This I believe:
I believe in the power of impossible dreams.
A lost photograph drops from a book. In it my husband Jeff is seated on the back end of a fallen oak tree; his shoulders slumped, his gaze drifting over the long trunk into the wet, green spring. This three hundred year old tree had given up, lost its grip on life in the shattering winds of an unexpected storm. I recall deciding to take the picture to capture a side of Jeff I had not known yet, defeat. As I pressed the camera’s trigger I wondered about this man and his impossible dreams.
Jeff had a dream—a dream to rebuild his great, great, great granduncle’s house. Built in the 1840s, it was the second Harshbarger homestead in Central Illinois. Two families lived in a still standing log cabin while Jeff’s great, great, great granduncle built this brick house. Jeff and I have found photographs from the 1860s to the 1970s of the glorious old house. The oldest one shows Jeff’s ancestors dressed in their Sunday Bests seated on chairs in front of the house; two boys display the family’s worldly possessions: horses and chickens. The house, painted white with dark shutters and a wooden porch that shades the family’s servants, was a mansion in those days. In a more recent photo a man stands in front of a stucco wall that takes up the entire frame. Our neighbors tell us his family was the last to live there.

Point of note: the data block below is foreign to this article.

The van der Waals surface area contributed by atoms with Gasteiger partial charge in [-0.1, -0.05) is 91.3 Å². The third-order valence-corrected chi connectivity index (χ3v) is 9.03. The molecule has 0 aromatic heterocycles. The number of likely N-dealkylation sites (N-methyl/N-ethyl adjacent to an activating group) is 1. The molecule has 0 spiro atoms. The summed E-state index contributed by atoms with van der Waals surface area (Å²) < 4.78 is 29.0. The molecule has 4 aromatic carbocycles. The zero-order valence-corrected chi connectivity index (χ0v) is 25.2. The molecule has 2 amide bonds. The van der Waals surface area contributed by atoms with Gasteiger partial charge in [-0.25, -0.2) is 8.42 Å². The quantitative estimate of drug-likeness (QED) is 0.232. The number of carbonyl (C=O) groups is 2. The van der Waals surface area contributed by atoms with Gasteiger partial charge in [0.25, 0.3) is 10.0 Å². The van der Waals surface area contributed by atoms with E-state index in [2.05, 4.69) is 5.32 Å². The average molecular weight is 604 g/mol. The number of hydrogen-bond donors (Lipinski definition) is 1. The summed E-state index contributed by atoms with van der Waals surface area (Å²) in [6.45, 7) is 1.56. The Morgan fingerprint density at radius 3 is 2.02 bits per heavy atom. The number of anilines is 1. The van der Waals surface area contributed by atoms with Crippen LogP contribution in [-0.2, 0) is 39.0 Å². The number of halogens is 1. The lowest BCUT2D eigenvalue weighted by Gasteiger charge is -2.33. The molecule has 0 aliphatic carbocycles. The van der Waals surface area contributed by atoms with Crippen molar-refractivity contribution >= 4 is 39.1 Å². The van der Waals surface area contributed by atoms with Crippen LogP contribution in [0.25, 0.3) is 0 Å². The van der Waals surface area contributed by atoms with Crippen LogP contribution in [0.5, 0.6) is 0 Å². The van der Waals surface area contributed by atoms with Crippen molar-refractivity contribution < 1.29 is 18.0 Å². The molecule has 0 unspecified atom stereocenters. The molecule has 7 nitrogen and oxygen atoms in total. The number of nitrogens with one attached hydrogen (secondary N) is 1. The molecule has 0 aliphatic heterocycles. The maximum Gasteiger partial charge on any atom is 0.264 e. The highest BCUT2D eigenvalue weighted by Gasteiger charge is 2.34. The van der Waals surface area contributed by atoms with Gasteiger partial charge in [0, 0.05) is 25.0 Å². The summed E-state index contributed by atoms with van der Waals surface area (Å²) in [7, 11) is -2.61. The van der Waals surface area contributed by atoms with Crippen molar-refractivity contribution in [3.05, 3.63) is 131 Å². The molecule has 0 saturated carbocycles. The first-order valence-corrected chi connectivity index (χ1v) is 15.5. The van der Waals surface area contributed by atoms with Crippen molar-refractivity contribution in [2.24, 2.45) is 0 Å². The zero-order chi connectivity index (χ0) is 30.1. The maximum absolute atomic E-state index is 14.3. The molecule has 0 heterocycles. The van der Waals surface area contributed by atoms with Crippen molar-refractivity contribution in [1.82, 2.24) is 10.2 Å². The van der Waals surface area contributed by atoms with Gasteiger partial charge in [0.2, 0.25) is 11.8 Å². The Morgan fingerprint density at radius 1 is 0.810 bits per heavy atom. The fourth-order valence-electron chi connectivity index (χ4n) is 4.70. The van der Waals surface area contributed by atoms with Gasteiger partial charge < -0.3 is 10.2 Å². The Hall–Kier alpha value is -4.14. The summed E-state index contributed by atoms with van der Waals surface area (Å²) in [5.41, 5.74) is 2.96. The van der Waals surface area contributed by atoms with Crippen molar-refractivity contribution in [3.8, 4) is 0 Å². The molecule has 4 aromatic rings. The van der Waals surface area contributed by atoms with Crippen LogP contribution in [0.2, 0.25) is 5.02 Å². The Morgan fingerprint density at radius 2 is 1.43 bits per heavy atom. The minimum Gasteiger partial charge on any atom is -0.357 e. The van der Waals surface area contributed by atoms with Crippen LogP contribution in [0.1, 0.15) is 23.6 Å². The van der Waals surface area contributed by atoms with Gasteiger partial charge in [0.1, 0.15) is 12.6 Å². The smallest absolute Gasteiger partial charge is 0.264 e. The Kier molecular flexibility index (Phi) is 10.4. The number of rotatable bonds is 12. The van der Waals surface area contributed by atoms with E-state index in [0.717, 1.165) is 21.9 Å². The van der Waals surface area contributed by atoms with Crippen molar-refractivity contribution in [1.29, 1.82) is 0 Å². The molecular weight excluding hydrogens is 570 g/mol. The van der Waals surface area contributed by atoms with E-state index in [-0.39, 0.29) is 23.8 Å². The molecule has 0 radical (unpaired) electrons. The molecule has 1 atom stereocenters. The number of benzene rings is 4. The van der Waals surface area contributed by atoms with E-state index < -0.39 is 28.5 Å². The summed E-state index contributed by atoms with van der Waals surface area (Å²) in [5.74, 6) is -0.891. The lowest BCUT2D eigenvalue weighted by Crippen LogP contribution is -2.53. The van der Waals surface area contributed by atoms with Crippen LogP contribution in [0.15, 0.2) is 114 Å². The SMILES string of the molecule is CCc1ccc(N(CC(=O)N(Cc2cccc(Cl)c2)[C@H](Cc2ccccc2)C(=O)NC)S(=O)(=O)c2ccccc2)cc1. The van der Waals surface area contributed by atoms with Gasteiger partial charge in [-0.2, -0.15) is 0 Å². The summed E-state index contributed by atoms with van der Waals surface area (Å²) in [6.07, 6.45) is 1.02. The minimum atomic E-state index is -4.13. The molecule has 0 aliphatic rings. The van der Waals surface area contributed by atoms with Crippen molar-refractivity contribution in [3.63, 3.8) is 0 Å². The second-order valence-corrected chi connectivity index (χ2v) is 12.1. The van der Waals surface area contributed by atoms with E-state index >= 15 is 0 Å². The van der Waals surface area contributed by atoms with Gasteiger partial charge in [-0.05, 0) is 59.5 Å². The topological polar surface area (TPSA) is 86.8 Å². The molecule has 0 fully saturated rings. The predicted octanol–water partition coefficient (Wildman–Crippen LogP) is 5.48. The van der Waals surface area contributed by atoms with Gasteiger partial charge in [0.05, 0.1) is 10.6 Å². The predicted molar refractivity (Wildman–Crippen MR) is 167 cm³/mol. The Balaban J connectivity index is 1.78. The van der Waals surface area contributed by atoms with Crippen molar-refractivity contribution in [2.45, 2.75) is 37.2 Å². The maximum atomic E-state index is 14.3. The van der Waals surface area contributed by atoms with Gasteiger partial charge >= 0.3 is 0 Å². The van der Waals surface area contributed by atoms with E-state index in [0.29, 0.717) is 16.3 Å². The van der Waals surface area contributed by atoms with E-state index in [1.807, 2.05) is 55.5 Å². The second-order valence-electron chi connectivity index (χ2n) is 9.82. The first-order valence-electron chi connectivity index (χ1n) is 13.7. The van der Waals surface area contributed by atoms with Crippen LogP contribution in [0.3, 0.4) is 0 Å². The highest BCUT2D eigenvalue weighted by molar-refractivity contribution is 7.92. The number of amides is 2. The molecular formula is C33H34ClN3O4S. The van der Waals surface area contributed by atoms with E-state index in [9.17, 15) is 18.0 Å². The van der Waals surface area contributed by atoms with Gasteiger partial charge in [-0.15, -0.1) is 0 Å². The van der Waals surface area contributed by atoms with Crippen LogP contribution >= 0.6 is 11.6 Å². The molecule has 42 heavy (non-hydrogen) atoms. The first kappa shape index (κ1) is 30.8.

Once a house is abandoned, it does not take long for it to crumble. This house, like the oak tree, gave up over time. Its roof fell, the plaster walls caved in, and finally, mercifully, a fire took what little could stand by itself leaving a shell of brick walls. Still, Jeff said the foundation looked firm, and picking up trowel and mortar he got to work on it and his dreams.
I could believe in Jeff’s dreams, because I had witnessed such dreaming before. My father builds airplanes, not model planes, but real airplanes that he flies! As a child I fell to sleep to the drone of a drill burrowing balsawood pieces soon to be fashioned into the bi-plane’s wings. As I grew older and more capable, I joined my father in his workshop watching with goggled eyes as twisting flames melted iron rods into a fuselage. If my father had his dreams, so could I. So could anyone, and anyone I would love.
After six years of brick by brick patience, Jeff and I live in the old house. This house and the dreams it took to rebuild it remind me to believe in the power of impossible dreams.
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